Greek housing renovations proposed

Tuesday, January 8, 2013
A plan to renovate lounges and exteriors of Greek chapter houses at Southeast Missouri State University is in its early stages. The Alpha Chi Omega house is seen Monday. (Fred Lynch)

A project that would renovate the interior and exterior of Greek chapter houses at Southeast Missouri State University will be presented to fraternity and sorority membership for approval during the upcoming semester.

The project, still in its formative stages, envisions 840-square-foot additions to the first-floor lounge space of each of the 10 chapter houses on "Greek Hill" by fall 2014. It also includes alterations to the exterior of the buildings.

Dr. Bruce Skinner, director of the Office of Residence Life at Southeast, said the project would enhance the college experience for members of fraternities and sororities.

"The lounge expansion would result in larger space for meetings, events and socialization," Skinner said. "Renovating the exteriors will remove the institutional feel of the houses and allow for the chapters to express their individual identity and uniqueness."

According to Skinner, the renovations carry an estimated cost of more than $4.6 million and will be 100 percent debt-financed based upon a 30-year bond term. He added that revenue will be generated through two sources: an increase in Greek Hill rental rates starting in fall 2014 and the introduction of "parlor fees" to be paid to the university by residents.

"A rise in the rental rates on Greek Hill will go toward the cost of project," he said. "But what we hope the residents will bear in mind is the future of their chapter houses as opposed to holding onto their money in the short term. It's all about how they want their houses to look."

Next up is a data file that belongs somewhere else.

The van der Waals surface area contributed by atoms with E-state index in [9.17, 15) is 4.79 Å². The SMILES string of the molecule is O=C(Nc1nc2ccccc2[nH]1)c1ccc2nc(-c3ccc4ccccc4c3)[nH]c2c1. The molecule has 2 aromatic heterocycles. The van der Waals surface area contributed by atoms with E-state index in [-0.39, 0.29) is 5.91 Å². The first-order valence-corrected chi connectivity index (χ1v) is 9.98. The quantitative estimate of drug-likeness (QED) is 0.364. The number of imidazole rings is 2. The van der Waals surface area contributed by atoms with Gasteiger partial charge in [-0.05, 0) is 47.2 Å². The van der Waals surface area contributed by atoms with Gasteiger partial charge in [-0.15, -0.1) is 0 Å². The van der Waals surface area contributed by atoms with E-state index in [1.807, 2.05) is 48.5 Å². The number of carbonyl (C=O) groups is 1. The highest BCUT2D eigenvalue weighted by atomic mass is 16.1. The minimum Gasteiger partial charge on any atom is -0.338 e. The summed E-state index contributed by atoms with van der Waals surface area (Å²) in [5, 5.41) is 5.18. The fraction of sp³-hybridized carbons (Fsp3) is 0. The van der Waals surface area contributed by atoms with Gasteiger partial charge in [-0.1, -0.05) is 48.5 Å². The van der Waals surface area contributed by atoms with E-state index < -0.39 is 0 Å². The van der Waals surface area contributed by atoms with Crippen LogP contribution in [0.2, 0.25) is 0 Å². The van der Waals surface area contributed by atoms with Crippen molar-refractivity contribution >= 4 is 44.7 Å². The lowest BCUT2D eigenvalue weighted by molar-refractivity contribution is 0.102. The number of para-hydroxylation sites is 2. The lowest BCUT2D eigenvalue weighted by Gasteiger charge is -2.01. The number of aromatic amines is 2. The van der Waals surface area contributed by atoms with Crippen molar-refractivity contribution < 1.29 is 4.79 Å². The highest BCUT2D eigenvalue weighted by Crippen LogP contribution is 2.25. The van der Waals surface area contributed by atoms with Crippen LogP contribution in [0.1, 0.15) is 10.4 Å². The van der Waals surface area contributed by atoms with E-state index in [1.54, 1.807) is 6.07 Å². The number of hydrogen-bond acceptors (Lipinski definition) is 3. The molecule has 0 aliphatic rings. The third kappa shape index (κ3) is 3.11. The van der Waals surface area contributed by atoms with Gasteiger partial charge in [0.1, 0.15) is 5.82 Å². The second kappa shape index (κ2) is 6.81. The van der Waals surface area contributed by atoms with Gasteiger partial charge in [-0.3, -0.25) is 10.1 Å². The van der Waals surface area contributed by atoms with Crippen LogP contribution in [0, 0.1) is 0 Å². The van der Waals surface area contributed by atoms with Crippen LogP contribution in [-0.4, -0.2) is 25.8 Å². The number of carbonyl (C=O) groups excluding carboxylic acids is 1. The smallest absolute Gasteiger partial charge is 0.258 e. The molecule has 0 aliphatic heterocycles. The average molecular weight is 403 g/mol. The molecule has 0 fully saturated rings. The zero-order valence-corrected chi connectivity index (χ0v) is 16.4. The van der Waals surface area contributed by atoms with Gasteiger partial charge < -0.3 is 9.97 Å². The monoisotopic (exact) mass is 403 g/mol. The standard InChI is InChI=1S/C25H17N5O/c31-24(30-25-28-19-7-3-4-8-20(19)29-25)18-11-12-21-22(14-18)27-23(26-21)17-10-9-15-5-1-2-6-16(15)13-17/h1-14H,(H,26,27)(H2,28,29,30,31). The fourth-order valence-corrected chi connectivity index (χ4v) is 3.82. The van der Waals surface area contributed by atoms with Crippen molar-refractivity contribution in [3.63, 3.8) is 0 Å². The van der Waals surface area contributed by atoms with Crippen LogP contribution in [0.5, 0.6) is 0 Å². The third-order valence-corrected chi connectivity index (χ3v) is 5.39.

Based on the project's financial model, the rental rate for the 2014-2015 academic year at Southeast is projected to be $5,150 for a double room and $7,725 for a single. However, for the project to be financially viable, the rate for a double room on Greek Hill will need to be $5,825, a difference of $675. A single room will need to be $8,700, a difference of $975.

"I realize that may cause a certain resistance to the project," Skinner said. "It's bound to be a touchy issue."

Another potentially sensitive issue may be the introduction of parlor fees levied on all Greek Hill residents.

"Right now, we have in mind parlor fees of $150 per person," Skinner said. "But if we present that to the chapters and find that a lower fee may be necessary, that's something we'll take into consideration."

Skinner pointed out that the project ultimately was dependent upon two important factors: approval by a majority of the 10 fraternities and sororities situated on Greek Hill and approval by the Southeast board of regents.

"What we want to do this semester is present the plan to the Greek leadership and later visit the chapters to answer questions," Skinner said. "If they turn it down, the project will be withdrawn. But if they approve it, architects will be asked to present specific cost and construction estimates to the board of regents, who will have to vote their approval, as well."

The chapter houses on Greek Hill were constructed in 1962. They were renovated in 1999 when air conditioning and a fire-alarm system were installed, and existing furniture and carpeting were replaced. Facades at the entrances also were put in place. In 2012, a three-year project for the installation of new bathrooms and laundry-and-kitchen space was completed.

Though the new project is in its earliest phases, communication will be of high importance. Trae Bertrand, local attorney and Pi Kappa Alpha chapter adviser, said he was unaware of the proposed renovations.

"I think Greek housing needs to be improved and I know it costs money," Bertrand said, "but I'd hate to comment until I'm more informed. I'm not aware of any specifics."

A recent step in the university's information campaign was a Jan. 2 letter informing students and alumni about the project posted at


Pertinent address:

Southeast Missouri State University, Cape Girardeau, Mo.

Map of pertinent addresses

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